Fernando Doglio Technical Manager @Globant. Author of books and maker of software things. https://www.fdoglio.com/

3 ways to use ES6 proxies to enhance your objects

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One of the aspects of programming I love the most is meta-programming, which references the ability to change the basic building blocks of a language, using that language itself to make the changes. Developers use this technique to enhance the language or even, in some cases, to create new custom languages known as Domain Specific Language (or DSL for short).

Many languages already provide deep levels of meta-programming, but JavaScript was missing some key aspects.

Yes, it’s true, JavaScript is flexible enough that it allows you to stretch the language quite a bit, considering how you can add attributes to an object during run-time, or how you can easily enhance the behavior of a function by passing it different functions as a parameter. But with all of that, there were still some limits, which the new proxies now allow us to surpass.

In this article, I want to cover three things you can do with proxies that will enhance your objects specifically. Hopefully, by the end of it, you’ll be able to expand my code and maybe apply it yourself to your own needs!

How do proxies work? A quick intro

Proxies basically wrap your objects or functions around a set of traps, and once those traps are triggered, your code gets executed. Simple, right?

The traps we can play around with are:

Trap Description
getPrototypeOf Triggered when you call the method with the same name on your own object.
setPrototypeOf Same as before, but for this particular method.
isExtensible Triggered when we try to understand if an object can be extended (i.e get new properties added to it during run-time).
preventExtensions Same as before, but for this particular method (which BTW, it ignored any new properties you add to the object during run-time).
getOwnPropertyDescriptor This method normally returns a descriptor object for a property of a given object. This trap is triggered when the method is used.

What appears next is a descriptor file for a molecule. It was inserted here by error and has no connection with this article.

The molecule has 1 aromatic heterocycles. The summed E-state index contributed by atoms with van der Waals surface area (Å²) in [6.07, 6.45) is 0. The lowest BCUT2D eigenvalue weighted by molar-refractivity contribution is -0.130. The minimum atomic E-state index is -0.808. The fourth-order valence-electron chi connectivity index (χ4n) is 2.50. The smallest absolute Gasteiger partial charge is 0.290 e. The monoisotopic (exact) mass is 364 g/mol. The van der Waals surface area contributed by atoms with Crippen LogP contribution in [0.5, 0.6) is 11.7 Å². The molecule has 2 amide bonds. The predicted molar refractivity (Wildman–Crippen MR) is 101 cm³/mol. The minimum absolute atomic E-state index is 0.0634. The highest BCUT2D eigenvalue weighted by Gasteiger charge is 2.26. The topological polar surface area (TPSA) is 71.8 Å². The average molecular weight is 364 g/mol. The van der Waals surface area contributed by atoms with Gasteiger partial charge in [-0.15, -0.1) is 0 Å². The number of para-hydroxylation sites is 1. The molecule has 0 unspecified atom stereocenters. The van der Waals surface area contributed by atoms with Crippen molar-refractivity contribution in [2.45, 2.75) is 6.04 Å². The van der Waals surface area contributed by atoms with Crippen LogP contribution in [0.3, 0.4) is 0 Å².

defineProperty Executed when this method is called.
has Triggered when we use the in operator (like when we do if(``'``value``' in array) ). This is very interesting since you’re not restricted to adding this trap for arrays, you can extend other objects as well.
get Quite straightforward, triggered when you try to access a property value (i.e yourObject.prop).
set Same as the one above, but triggered when you set a value on a property.
deleteProperty Basically, a trap triggered when you use the delete operator.
ownKeys Triggered when you use the getOwnPropertyNames and getOwnPropertySymbols methods on your object.
apply Triggered when you call a function. We’ll be paying a lot of attention to this one, you just wait.
construct Triggered when you instantiate a new object with the new operator.

Those are the standard traps, you’re more than welcome to check out Mozilla’s Web Docs for more details on each and every one of them since I’ll be focusing on a subset of those for this article.

That being said, the way you create a new proxy or, in other words, the way you wrap your objects or function calls with a proxy, looks something like this:

let myString = new String("hi there!")
let myProxiedVar = new Proxy(myString, {
  has: function(target, key) {
    return target.indexOf(key) != -1;
  }
})
console.log("i" in myString)
// false
console.log("i" in myProxiedVar)
//true

That’s the basis of a proxy, I’ll be showing more complex examples in a second, but they’re all based on the same syntax.

Proxies vs Reflect